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December 02, 2003



70 % of FreshMEN are women...interesting. Guess someone better come up with a more appropriate word.
On the article: I agree that our boys and girls/men and women are experiencing a shift in power, or a shift in roles, whatever you want to call it. I also think there have been too many children born to selfish parents who will not give up anything to stay home and be parents. (Rant begins) I’m not concerned one iota about the lack of manliness in a man or the lack of girly-girl in a women, I really only care about who is going to raise our children. As early as 40 years ago if you tried to sell the notion of day care to a bunch of parents, they would have thought you were nuts. “Imagine, someone else raising the kids!!”
Well, imagine…someone else IS raising our kids, and guess what? The kids don’t like it. They get angry and act out. And, as the article suggests, we deal with this unruly behaviour with calming drugs. Some smart we are. But hey, I got me a job and a big house and I drive a cool car.
Many women and men have been made to feel inadequate for staying at home and raising their children, like they were not being a productive part of society.
We’ve equated how much money we make to our sense of self-worth. It’s a direct reflection of who we think we are. Staying at home and raising children never was and never should be about making money. It should be about WANTING to raise secure, happy individuals.
(Rant ends…for now)

robert paterson

Cyn I think that you are onto something here. Many women have told themselves and any other woman they meet that you are a lesser person to take on the work of raising your kids well. After all being free to do what I want and to have my own money is much more satifying.

Many men have absented themselves entirely from the parenting process and have gone off on a journey of self absorbsion in work and in finding the woman who will really understand me kind of thing.

Maybe TV has conditioned many of us to reach for the remote when confronted by any deeper challenge - in effect change the channel of life when faced with soemthing difficult. Raising kids is hard and challenging work. A career is much easier and seems in the moment more immediately satisfying. But if you have had kids and you have put them last, there will come a day when you will regret your choice. Nothing you can do later will make up for the loss then. Or when you are 60 plus and you have been free to wander through life there will come a time when you realize that you have so little in your life and nothing you can do about your essential lonlieness.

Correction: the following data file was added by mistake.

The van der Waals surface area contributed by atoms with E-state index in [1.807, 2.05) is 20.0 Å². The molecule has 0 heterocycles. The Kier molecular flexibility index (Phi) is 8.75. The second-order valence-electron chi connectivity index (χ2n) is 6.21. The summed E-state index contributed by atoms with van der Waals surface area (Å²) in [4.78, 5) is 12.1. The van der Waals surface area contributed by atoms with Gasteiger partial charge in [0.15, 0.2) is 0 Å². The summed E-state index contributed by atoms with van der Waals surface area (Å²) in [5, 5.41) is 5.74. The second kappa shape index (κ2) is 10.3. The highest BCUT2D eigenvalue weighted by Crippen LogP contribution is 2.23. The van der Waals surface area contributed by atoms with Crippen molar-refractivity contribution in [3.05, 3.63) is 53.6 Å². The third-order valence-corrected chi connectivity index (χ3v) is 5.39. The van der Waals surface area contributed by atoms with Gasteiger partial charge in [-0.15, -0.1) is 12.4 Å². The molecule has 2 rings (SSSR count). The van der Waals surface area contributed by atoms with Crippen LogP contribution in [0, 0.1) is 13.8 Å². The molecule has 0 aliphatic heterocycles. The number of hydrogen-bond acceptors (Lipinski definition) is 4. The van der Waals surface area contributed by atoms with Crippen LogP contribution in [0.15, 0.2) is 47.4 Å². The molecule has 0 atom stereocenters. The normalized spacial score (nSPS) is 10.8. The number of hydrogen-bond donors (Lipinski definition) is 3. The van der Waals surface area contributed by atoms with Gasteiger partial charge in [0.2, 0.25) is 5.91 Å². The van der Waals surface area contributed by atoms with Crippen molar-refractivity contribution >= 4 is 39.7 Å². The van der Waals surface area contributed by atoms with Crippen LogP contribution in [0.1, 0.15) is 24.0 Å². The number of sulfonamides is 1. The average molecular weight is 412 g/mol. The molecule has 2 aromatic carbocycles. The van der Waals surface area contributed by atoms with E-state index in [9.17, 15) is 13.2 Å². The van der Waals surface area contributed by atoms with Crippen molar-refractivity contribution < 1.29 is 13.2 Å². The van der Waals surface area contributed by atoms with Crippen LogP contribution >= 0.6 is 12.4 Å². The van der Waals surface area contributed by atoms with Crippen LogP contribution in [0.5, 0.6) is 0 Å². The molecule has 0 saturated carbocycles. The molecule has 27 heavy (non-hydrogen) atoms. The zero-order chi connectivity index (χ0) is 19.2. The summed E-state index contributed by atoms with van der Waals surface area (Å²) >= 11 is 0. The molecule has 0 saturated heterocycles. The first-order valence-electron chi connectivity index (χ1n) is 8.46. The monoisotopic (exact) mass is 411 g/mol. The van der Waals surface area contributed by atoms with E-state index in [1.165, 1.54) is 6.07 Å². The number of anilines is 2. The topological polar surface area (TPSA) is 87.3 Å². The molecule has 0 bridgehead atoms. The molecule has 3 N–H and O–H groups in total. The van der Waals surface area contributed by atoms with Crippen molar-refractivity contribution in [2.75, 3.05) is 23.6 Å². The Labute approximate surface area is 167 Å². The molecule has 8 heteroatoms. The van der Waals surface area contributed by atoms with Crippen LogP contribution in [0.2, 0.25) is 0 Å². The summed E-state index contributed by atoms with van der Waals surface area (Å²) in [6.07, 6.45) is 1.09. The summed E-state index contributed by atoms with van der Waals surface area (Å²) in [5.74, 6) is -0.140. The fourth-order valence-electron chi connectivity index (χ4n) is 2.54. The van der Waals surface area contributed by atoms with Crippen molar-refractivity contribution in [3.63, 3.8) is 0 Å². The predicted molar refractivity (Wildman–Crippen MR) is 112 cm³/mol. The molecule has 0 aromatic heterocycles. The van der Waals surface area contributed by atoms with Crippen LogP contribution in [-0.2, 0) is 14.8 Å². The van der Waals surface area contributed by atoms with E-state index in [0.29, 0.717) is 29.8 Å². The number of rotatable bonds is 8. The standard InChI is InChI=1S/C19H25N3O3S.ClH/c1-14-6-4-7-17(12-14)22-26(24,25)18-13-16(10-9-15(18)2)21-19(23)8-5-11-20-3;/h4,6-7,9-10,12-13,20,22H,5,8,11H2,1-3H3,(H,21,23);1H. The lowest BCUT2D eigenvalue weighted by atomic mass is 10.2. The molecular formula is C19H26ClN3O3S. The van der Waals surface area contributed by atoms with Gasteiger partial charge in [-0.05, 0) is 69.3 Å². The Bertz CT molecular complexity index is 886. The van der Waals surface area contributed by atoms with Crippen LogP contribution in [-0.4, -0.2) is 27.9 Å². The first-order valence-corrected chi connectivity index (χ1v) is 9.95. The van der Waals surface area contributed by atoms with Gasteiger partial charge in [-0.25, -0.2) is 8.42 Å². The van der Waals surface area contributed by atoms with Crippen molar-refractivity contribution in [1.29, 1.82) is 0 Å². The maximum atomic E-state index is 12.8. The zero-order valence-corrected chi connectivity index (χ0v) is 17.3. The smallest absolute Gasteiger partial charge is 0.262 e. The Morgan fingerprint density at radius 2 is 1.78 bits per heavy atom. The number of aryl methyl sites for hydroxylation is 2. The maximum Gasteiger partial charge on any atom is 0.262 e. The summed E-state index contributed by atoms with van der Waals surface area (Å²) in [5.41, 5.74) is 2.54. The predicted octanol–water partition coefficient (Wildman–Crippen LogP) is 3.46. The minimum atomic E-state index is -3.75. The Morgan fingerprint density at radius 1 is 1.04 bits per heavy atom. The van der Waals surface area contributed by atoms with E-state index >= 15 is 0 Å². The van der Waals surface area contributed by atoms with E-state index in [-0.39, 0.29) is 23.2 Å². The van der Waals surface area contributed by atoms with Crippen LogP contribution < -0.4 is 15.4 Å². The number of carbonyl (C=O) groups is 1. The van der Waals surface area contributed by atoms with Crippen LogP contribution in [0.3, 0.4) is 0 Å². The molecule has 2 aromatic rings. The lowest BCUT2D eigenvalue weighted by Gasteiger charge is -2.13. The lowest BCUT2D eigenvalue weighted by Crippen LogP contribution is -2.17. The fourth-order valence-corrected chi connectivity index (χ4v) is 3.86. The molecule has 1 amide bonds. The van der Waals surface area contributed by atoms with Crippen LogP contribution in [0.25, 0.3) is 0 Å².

We all want love and approval. I am finding though that it is hard to get as we grow older unless we have made the investment of our love and approaval in others. No group could be so rewarding as our children - if we have done the work and made the investment.


It's funny. Those very women who once looked down on the S.A.H.M. (Stay At Home Moms) are the same women who are now envious of them and wished they had of taken more time off work when their kids were small. But they still get it a little skewed.
How many times have I heard, "You're so lucky. Your husband made enough money so that you could stay home". Bull friggin' shit I say. Luck has nothing to do with it. We made a choice, just like anyone does. Our choice was to get along with less.
BTW, I hate the term Stay At Home Mom. There is a reluctant ring to it don't you think?


I agree that it is difficult to make up for the loss of not having 'been there', so to speak.
The fortunate thing with children and parents, is that there is an instinctual unconditional love that always wins over. Ideally, that is. Not that it is there to be taken advantage of, but that it is at the very core of the relationship. It is immovable.
I think parent/child relationships are the purest of all relationships.


Cyn, maybe I'm a little more sensitive to this than I should be, being a Mom who has recently returned to work after having been at home with my children, but I think you're maybe being a little harsh in your assessment of Moms (parents)who work outside the home. You're right, it is often a choice, and luck doesn't always play into it. And yes, it is very hard work to be at home. But women who work outside the home also work hard, and have the stress of managing their family and have to deal with the guilt of being away. So I would say that we are generally all very hard working and the idea would be to make an appropriate choice for your family, keeping in mind that your children are your priority.
I did enjoy the link proposed above Robert, and have acutally just begun reading the Good Son. As someone who was raised to be a staunch feminist my initial reaction is to squirm. But I just have to look at my little boy to see what you're talking about. I'm hoping that my son can learn self expression and be happy and comfortable the way he is, and that I can find ways (different ones than I used with my daughters are necessary it seems) to allow him to learn respect and discipline.